While GMOs are a highly controversial subject matter, the fact remains, there is NOT enough research to support the safety of genetically engineered foods. Not only is there the possibility of transferring allergenic proteins from one food to another, but scientists are creating brand new proteins that have NEVER before been in the human diet. How do you think our immune systems are going to respond to that, especially in those who have increased intestinal permeability (a.k.a. leaky gut)?
Even if my children could have gluten, knowing what I know now, I would still buy the Freedom Foods Tropic O’s over Kellogg’s Fruit Loops. The only way U.S. manufacturers are going to change is if informed consumers demand it and put their money where their mouth is (the gluten-free market is the perfect example of this). And as Robyn O’Brien pointed out in her above mentioned article Serving Up Food Dyes, UK Style, major companies like Coca Cola and Kraft are already doing this in other countries where the public is much more aware. I just started finding out the truth about “what’s really in our food,” maybe 2 years ago when my family’s health began spiraling out of control. And the more I think about it, the angrier I get, so lets move on to a happier subject, the taste of Freedom Foods Tropic O’s cereal!
I couldn’t taste the cereal personally because I’m allergic to corn but my husband said they taste just like what he remembers Fruit Loops tasting like. My kids absolutely loved them (so much so, I had to hide 4 of the boxes because I still view this as a treat, not an everyday breakfast staple).
According to the Freedom Foods website (under Managing Allergens):
Our ‘Free From’ Home
In 2009, Freedom Foods established a dedicated ‘free from’ factory in Stanbridge in the New South Wales Riverina (near Leeton.). Our factory is one of the few factories around the world that is free from wheat, barley, triticale, sesame seeds and nuts.
Not only do we produce our Freedom Foods Cereals and Biscuits at Stanbridge, but we also actually mill many of the raw ingredients that we use at the factory.
We test every batch of products produced at Stanbridge to ensure that gluten, peanut, almonds and hazelnuts are not detected.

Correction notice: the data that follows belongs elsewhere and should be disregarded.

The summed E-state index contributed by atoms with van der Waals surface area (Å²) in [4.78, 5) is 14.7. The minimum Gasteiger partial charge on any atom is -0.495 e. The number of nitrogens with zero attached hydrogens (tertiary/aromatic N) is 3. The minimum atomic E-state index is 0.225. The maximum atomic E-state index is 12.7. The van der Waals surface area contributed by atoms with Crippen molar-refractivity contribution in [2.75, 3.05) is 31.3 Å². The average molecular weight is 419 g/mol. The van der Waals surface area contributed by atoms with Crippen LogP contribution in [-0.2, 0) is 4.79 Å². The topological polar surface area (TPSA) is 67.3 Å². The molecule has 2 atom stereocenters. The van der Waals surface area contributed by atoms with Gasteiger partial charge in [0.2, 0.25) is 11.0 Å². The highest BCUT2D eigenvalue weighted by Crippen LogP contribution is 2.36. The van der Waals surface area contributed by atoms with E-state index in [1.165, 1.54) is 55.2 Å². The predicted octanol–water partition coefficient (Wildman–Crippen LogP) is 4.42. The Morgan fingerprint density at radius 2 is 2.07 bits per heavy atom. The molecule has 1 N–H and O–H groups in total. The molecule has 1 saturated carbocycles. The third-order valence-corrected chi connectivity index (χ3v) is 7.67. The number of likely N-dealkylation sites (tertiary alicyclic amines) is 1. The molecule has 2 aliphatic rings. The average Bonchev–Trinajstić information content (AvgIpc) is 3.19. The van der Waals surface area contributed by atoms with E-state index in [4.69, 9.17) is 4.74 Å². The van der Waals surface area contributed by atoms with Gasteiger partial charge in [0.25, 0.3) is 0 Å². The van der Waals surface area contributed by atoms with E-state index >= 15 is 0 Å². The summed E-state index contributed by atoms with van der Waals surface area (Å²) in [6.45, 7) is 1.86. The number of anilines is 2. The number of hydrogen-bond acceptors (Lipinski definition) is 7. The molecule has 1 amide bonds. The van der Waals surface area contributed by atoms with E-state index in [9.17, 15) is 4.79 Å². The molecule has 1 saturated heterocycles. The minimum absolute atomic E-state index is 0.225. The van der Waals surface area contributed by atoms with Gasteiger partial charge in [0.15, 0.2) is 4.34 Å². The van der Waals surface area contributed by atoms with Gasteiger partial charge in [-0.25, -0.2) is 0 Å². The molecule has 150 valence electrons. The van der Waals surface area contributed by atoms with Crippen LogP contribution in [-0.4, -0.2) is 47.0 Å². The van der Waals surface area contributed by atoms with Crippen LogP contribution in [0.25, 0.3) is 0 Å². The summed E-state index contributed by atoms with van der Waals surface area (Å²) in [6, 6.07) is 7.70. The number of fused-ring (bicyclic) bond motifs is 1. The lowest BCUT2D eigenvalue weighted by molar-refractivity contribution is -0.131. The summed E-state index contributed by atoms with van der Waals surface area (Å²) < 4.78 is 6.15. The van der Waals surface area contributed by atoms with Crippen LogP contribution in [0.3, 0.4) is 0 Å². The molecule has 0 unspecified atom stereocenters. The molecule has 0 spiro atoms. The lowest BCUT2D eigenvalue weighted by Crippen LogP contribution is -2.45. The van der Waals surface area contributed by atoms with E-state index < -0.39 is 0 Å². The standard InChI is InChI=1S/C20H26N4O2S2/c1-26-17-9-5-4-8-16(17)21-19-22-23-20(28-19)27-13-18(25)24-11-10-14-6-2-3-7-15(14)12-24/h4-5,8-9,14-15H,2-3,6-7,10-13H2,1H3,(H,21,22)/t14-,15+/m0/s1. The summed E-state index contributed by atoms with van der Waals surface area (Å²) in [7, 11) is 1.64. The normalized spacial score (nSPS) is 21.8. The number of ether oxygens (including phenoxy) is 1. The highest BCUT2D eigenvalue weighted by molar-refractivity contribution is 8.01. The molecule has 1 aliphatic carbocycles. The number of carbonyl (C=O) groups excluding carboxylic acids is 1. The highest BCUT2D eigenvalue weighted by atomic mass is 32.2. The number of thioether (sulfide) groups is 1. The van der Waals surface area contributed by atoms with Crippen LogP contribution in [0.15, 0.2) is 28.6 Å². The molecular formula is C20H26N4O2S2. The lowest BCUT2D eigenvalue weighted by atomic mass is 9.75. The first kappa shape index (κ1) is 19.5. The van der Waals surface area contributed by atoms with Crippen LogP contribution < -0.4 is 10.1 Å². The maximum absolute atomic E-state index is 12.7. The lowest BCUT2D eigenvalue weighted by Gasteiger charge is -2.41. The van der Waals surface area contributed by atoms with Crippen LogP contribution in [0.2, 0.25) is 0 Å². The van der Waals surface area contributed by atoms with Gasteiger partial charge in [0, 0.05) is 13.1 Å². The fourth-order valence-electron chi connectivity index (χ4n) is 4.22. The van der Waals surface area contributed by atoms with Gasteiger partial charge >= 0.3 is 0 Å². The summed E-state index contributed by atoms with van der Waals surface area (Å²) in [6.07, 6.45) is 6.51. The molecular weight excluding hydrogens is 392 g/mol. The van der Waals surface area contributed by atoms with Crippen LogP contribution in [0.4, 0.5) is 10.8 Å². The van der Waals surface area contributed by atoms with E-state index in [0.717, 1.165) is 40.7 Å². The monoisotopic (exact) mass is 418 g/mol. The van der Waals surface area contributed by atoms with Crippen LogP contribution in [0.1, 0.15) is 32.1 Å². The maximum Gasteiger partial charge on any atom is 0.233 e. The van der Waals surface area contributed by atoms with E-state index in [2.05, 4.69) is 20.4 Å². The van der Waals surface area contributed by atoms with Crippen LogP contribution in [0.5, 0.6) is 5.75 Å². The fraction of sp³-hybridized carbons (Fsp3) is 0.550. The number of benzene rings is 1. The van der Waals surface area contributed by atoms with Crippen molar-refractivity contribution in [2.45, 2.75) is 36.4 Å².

We use ELISA tests for gluten
Our Stanbridge site is completely free from wheat, rye, barley & triticale and we ensure that the oats that we bring on site are not contaminated with wheat.
Testing of gluten:
Every batch of our product is tested to ensure that no gluten is detected.
click here to continue reading.
And yes, the Topic O’s make a great “Fruit Loop” necklace, but the “O” shape is smaller than that of Fruit Loops (I would say they are more the size of Cheerios), so you may need to do a little sorting to find cereal pieces with a large enough hole to thread on a piece of yarn. A small price to pay, in my opinion…and it’s a good exercise in focus for the pint size crowd, LOL!
Know what else these will be great for? Decorating Gluten-Free, Allergy-Friendly Gingerbread Houses (which reminds me, I better get to planning my 2012 unmasterpiece, LOL!).
Would you like to try Freedom Food’s Tropic O’s for yourself? Well, here’s your chance!
**This Giveaway is Now Closed**
Each winner will receive (1) package of the following cereals (for a total of 5 boxes of cereal):
To enter for a chance to win this giveaway, simply leave a comment!
*This giveaway is open to U.S. residents only.
Bonus Entry Opportunities (these are strictly optional, but should you decide to do any of them, be sure to leave a separate comment for each task you complete because this is how I keep track of entries, no sense in doing the work if you won’t get credit!)
- ‘Like’ Freedom Foods on Facebook
- Share the link to this giveaway on your Facebook Page (be sure to tag @Adventures of a Gluten Free Mom in your status update so I know you did this).
- ‘Follow’ Freedom Foods on Twitter
- ‘Follow’ Wholesome International on Twitter
- Tweet about this giveaway (be sure to include a link to this page and include @adventuresgfmom in your tweet so I know you did this).
- Share the link to this giveaway in a blog post.
I will announce the 3 winners on Monday, September 12th, 2011. Good Luck!